There were a few things that my school — St Mary’s Convent, Arklow — had going for it but as far as I was concerned, the choir trumped most other activities. That was on account of the nun in charge, Sister Agnes, who had been, we had heard, a professional singer before she entered the

Top notes: why does music make you cleverer?

Music is far older than language. The FOXP2 gene associated with speech has been recovered from Neanderthal fossils, yet rhythm and melody have been around for millions of years before that, as attested by the fossils of chirping crickets and singing birds. Sapiens evolved on the ape line, and our songs evolved from the vocalisations

I banned mobiles. Should other heads?

In September 2018, I made the decision to ban mobile phones during the academic day at the school where I am head teacher in Scotland. I’m pretty sure we were the first British school to make this leap of faith. It made headlines across the country. How would everyone react? I knew that I needed

Love letters: why has the alphabet fallen out of fashion?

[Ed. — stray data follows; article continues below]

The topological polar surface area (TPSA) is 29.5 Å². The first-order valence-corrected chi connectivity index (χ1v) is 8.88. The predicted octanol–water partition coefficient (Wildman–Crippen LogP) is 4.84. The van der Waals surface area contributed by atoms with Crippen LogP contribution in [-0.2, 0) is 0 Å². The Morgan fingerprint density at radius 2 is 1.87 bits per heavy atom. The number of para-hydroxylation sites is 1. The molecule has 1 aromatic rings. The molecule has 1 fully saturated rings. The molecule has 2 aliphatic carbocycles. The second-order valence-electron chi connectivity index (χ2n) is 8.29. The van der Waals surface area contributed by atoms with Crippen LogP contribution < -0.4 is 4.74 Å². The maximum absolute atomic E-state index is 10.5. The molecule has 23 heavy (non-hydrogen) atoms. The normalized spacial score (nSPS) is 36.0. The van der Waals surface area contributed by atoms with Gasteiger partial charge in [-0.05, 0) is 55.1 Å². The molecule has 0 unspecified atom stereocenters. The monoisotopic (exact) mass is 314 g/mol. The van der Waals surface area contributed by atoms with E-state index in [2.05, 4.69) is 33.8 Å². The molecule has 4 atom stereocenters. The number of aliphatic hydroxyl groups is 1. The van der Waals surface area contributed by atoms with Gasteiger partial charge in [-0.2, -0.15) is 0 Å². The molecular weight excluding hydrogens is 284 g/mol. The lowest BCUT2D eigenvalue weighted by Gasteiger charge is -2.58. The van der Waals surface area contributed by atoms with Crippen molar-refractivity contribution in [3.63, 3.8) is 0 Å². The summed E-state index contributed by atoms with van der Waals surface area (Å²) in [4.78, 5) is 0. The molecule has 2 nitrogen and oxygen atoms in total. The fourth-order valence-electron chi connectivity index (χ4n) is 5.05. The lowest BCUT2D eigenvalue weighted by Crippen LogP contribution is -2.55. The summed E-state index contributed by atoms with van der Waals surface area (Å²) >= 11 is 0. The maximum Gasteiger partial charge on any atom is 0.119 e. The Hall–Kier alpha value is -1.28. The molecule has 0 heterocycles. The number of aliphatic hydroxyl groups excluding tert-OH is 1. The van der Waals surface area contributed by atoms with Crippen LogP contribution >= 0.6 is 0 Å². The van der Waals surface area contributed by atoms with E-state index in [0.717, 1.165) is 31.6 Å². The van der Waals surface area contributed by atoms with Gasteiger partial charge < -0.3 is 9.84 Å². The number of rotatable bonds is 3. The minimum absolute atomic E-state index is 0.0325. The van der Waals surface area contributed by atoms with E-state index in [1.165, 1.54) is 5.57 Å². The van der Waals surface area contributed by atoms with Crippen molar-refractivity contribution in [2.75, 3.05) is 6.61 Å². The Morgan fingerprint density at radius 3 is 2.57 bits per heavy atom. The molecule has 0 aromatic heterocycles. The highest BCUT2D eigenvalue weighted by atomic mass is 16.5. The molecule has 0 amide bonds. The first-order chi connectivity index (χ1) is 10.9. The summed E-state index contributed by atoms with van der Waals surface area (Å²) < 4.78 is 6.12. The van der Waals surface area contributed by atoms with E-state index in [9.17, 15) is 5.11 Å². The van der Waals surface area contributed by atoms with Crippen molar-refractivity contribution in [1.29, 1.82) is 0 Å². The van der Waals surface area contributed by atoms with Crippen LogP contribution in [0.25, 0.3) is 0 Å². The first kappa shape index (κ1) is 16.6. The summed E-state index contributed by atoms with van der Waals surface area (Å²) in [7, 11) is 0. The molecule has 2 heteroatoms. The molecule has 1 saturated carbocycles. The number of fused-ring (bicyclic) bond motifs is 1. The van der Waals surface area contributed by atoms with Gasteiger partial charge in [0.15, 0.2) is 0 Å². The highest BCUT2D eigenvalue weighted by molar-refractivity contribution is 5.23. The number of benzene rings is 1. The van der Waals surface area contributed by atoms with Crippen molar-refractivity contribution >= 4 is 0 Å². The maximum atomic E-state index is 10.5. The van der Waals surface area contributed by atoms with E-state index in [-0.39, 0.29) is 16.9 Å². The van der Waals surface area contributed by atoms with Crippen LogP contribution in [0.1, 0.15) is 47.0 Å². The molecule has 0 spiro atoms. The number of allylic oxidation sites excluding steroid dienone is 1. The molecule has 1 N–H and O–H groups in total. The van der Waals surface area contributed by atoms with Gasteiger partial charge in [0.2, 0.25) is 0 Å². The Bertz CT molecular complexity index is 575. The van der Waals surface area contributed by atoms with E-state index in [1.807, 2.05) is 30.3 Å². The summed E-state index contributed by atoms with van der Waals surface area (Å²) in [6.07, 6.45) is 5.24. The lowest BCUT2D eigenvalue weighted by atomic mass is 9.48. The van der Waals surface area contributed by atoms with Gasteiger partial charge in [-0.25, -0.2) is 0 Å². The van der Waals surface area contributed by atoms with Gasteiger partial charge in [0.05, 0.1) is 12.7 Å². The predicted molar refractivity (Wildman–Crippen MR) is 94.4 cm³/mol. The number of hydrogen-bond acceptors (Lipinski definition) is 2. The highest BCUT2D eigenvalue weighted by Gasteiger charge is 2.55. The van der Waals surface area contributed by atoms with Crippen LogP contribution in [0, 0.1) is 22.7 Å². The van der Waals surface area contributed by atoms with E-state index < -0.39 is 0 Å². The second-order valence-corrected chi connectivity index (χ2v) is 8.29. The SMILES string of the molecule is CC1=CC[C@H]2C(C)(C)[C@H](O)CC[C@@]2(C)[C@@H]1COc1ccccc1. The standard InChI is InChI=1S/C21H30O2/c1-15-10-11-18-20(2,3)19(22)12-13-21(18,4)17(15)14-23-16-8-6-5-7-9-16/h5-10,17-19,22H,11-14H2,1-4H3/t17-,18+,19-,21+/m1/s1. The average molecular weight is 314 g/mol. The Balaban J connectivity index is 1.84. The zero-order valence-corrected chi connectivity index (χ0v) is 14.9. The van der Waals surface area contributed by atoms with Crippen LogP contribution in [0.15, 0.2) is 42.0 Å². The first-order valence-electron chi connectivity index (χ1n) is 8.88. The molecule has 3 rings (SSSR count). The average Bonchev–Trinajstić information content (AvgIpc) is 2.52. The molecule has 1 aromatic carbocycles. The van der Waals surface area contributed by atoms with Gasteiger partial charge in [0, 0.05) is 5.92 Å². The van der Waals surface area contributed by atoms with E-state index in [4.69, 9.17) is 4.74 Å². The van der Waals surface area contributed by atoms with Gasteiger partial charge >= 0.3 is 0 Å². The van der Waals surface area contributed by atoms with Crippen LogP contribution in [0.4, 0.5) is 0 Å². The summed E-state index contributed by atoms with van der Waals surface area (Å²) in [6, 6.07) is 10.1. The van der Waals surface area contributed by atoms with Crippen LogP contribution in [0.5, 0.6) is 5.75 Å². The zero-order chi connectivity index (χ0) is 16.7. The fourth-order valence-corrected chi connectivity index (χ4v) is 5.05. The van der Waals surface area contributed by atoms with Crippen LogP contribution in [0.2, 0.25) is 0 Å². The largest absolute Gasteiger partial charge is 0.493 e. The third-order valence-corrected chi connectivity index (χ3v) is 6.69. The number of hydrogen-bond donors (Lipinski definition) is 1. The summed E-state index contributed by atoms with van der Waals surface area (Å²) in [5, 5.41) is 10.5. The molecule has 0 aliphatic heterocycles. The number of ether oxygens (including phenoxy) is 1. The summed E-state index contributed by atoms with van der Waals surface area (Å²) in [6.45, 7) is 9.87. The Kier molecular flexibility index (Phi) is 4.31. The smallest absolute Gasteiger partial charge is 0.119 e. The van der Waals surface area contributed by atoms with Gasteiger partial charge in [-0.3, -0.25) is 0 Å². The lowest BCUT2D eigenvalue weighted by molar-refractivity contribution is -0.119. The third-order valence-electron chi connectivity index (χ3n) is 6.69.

Last term I invigilated a reading examination at a fee-paying prep school where I work as a supply teacher. About five minutes in, a little girl called Maisie raised her hand. She looked downcast. ‘Yes Maisie?’ She pointed, unspeaking, at the first question. ‘Shall I read it to you?’ She nodded. I read it. ‘Does

Embrace a change to higher education

The pandemic has sparked an entrepreneurial revolution as the business sector has adapted to consumers’ rapidly changing needs, with nearly half a million businesses launched in the UK between March and December last year. This national surge of entrepreneurs — enabled by ongoing technological development, together with a national shortage in practical skills — begs